7 Things You Probably Forgot About Prince George's Royal Birth

Prince George has made quite an impression during his short time on Earth. The young royal has traveled the world with his parents, Kate Middleton and Prince William; mingled with the POTUS and prime minister of Canada; and played a major role in one of the biggest weddings of 2017. Even though he's done more exciting things than we have in our whole life, the third in line to the throne is still just a normal little kid who doesn't have the slightest care in the world about official royal duties. As the little prince gets ready to celebrate his fourth birthday on July 22, look back at the most fascinating details about his royal birth.

  1. His birth was a major news event. As the first child of Prince William and Kate Middleton, the press had a field day as reporters camped outside the hospital for days to cover his royal arrival.
  2. He was born in the same hospital as his father and uncle Harry. Kate gave birth in the Lindo Wing of St. Mary's Hospital, the same place where Princess Diana welcomed sons William and Harry.
  3. He was the heaviest royal baby in the last 50 years. As Queen Elizabeth II would put it, George was "enormous" when he was born, weighing eight pounds six ounces.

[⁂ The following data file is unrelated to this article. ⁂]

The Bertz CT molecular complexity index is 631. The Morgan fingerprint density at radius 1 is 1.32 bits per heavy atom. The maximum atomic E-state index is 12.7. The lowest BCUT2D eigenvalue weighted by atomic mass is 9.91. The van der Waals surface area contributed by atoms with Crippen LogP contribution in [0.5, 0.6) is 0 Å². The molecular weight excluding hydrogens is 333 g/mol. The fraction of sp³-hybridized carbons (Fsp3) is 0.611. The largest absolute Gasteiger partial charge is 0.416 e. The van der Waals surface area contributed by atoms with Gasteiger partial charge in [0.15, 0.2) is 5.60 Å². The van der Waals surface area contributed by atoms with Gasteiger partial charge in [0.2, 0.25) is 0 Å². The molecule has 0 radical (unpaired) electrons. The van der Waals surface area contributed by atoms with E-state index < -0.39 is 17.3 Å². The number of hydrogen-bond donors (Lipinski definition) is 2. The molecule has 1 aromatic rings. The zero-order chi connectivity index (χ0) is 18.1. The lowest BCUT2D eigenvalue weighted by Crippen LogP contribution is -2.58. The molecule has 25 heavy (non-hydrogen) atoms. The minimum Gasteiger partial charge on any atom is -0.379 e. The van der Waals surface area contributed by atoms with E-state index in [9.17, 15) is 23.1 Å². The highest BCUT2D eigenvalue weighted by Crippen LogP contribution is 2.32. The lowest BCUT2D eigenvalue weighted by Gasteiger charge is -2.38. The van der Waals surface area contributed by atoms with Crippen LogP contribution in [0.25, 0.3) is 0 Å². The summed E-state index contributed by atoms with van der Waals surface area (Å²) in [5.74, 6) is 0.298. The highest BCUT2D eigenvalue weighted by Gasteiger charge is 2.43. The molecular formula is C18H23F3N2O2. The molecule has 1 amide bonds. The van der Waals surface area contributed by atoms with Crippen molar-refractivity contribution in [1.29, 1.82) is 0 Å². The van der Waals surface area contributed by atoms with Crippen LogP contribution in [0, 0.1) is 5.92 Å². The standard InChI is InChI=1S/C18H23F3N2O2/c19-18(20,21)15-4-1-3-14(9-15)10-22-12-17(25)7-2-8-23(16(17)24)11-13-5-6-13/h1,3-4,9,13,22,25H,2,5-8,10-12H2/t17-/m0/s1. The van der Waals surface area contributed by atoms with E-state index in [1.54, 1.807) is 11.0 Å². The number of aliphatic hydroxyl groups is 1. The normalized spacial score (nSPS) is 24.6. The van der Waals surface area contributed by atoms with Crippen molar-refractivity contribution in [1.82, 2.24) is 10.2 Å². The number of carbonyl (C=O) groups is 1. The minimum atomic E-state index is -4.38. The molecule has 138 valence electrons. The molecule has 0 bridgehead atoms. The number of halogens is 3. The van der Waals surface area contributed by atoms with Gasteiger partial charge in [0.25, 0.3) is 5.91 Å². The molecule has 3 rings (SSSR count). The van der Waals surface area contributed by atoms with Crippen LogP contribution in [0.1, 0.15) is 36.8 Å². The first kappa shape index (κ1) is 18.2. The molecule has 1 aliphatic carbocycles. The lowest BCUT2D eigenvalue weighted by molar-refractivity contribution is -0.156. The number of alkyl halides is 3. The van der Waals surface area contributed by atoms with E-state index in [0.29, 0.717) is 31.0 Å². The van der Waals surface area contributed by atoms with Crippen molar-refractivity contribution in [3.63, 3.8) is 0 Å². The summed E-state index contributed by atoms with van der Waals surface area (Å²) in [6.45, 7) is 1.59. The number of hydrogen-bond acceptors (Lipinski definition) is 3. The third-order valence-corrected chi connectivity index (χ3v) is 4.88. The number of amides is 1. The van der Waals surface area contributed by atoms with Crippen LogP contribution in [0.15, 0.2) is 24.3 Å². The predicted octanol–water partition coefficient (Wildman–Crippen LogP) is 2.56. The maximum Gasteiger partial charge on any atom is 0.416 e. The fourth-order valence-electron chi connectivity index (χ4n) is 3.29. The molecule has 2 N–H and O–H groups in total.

4. His first appearance broke tradition. Prior to the official announcement of his birth outside Buckingham Palace, Kate and Will broke tradition by stepping outside the hospital and showing off their newborn to the press.
  5. His first name holds special significance in the Windsor family. George was the name of Queen Elizabeth II's father, King George VI, and grandfather King George V.
  6. He also shares a name with his father. The prince, whose full name is George Alexander Louis, shares one name with his father, Prince William, whose full name is William Arthur Philip Louis.
  7. His birth certificate lists Kate as a princess. Even though Kate Middleton goes by Duchess of Cambridge over Princess Catherine, George's official birth certificate lists her occupation as "Princess of the United Kingdom."
Getty | Samir Hussein